The mission of Artivate: A Journal of Entrepreneurship in the Arts is to disseminate new thinking and perspectives on arts entrepreneurship theory, practice, and pedagogy.

The editors are committed to publishing research-based articles and case studies of interest to scholars, artists, and students in the areas of entrepreneurship theory as applied to the arts; arts entrepreneurship education; arts management; arts and creative industries; public policy and the arts; the arts in community and economic development; nonprofit leadership; social entrepreneurship in or using the arts; evaluation and assessment; public practice in the arts.

Artivate is published twice yearly, summer and winter, in an online format. The editors are particularly interested in articles that actively link theory with practice in ways that will be of interest and impact to the broad cross-section of the Journal’s readership. Self-reflective studies from arts entrepreneurs and empirical research from scholars are equally welcome. We are interested in supporting the growth of our nascent discipline and also welcome debut articles from emerging scholars.

Our editorial board is drawn from diverse disciplines at the nexus of entrepreneurship and the arts. These distinguished colleagues review and recommend articles submitted for consideration and we thank them in advance for their hard work and dedication.

Artivate was originally published by The Pave Program in Arts Entrepreneurship at Arizona State University, but is now published by the University of Arkansas Press

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Creative Toronto: Harnessing the Economic Development Power of Arts and Culture

Description

Over the 2000s, Toronto initiated and instituted a process of cultivating itself as a creative city. Entrepreneurial city visionaries found that in order to enter the global market, their planning had to be strategic. This paper explores how Toronto’s policy

Over the 2000s, Toronto initiated and instituted a process of cultivating itself as a creative city. Entrepreneurial city visionaries found that in order to enter the global market, their planning had to be strategic. This paper explores how Toronto’s policy entrepreneurs used planning, partnerships, and an expanded definition of economic development to create a “Cultural Camelot.” In addition to competing on the financial and revenue-generating fronts, a coalition of cross-sector leaders took on the challenge of fostering a livable city with a deep social ethos imbued within a variety of dimensions of urban life. This new focus gave Toronto the chance establish itself as a center for innovation, which strengthened urban cultural capital and helped promote the strategic agenda of becoming a competitor in the creative economy sector. Investment in research and creative city strategic planning, coupled with the allocation of financial and human capital resources across a variety of industries, served to encourage creativity, promote culture and competitiveness, and drive economic development.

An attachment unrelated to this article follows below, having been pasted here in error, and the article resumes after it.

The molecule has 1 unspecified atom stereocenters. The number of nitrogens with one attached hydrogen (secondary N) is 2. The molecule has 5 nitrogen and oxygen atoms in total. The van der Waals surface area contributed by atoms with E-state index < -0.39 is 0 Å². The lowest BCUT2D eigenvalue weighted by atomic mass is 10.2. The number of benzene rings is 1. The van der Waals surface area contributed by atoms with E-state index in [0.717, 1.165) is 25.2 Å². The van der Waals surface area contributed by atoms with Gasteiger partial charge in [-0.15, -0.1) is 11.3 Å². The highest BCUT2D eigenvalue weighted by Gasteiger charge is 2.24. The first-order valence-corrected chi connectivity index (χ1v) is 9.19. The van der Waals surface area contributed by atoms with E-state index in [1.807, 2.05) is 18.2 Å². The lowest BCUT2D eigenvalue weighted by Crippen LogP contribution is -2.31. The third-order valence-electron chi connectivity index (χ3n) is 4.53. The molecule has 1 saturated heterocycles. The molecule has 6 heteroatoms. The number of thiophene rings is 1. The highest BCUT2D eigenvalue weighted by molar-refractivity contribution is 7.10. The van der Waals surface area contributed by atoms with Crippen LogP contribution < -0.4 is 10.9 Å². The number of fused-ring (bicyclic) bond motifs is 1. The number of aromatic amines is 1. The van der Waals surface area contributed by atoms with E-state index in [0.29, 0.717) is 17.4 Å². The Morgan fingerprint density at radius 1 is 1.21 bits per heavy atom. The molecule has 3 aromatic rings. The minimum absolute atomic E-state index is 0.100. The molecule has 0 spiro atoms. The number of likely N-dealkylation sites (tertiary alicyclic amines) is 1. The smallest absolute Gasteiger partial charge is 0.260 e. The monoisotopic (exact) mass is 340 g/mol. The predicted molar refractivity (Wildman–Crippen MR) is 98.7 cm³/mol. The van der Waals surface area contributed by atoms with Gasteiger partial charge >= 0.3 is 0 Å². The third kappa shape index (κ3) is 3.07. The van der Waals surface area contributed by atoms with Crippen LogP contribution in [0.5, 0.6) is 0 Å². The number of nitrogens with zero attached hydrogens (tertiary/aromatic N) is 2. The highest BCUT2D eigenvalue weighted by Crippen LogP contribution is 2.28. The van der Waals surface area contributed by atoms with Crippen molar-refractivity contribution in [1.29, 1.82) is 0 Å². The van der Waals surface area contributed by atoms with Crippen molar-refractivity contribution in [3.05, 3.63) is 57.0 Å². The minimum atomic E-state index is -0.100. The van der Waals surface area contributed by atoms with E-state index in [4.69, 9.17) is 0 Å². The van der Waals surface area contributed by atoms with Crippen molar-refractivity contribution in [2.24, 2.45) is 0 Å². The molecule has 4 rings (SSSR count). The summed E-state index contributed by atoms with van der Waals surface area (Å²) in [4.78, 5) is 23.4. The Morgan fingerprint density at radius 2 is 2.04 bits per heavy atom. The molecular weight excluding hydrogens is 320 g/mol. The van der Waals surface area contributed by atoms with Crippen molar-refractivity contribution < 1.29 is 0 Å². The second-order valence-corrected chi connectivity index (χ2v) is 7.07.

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Date Created
2015-02-15

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Creativities, Innovation, and Networks in Garage Punk Rock: A Cast Study of the Eruptors

Description

The two authors are members of punk rock trio the Eruptörs. Both also teach in higher education – one in popular music, and the other in management and marketing. Writing from experience in the Eruptörs, we present a case study

The two authors are members of punk rock trio the Eruptörs. Both also teach in higher education – one in popular music, and the other in management and marketing. Writing from experience in the Eruptörs, we present a case study of the band, and draw on theoretical perspectives from our respective, intersecting fields to explore the Eruptörs’ entrepreneurship, collaborations, networks, and creativities in the “DIY” underground punk rock scene. The paper provides cross-disciplinary insights into internal and external cultures of the Eruptörs. Proposing this as a teaching case, the authors conclude that students, scholars, and practitioners in music education, popular music studies, and related disciplines and fields involving entrepreneurship could benefit from engaging in reflexive and entrepreneurial practice which explores and incorporates ideas, models, and syntheses discussed in this paper.

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Date Created
2015-02-15

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Perspectives on Arts Entrepreneurship, Part 1

Description

As the first peer reviewed research journal in the field of arts entrepreneurship, Artivate: A Journal of Arts Entrepreneurship takes its role as a framer of the discourse in and around arts entrepreneurship seriously. To advance that discourse, in addition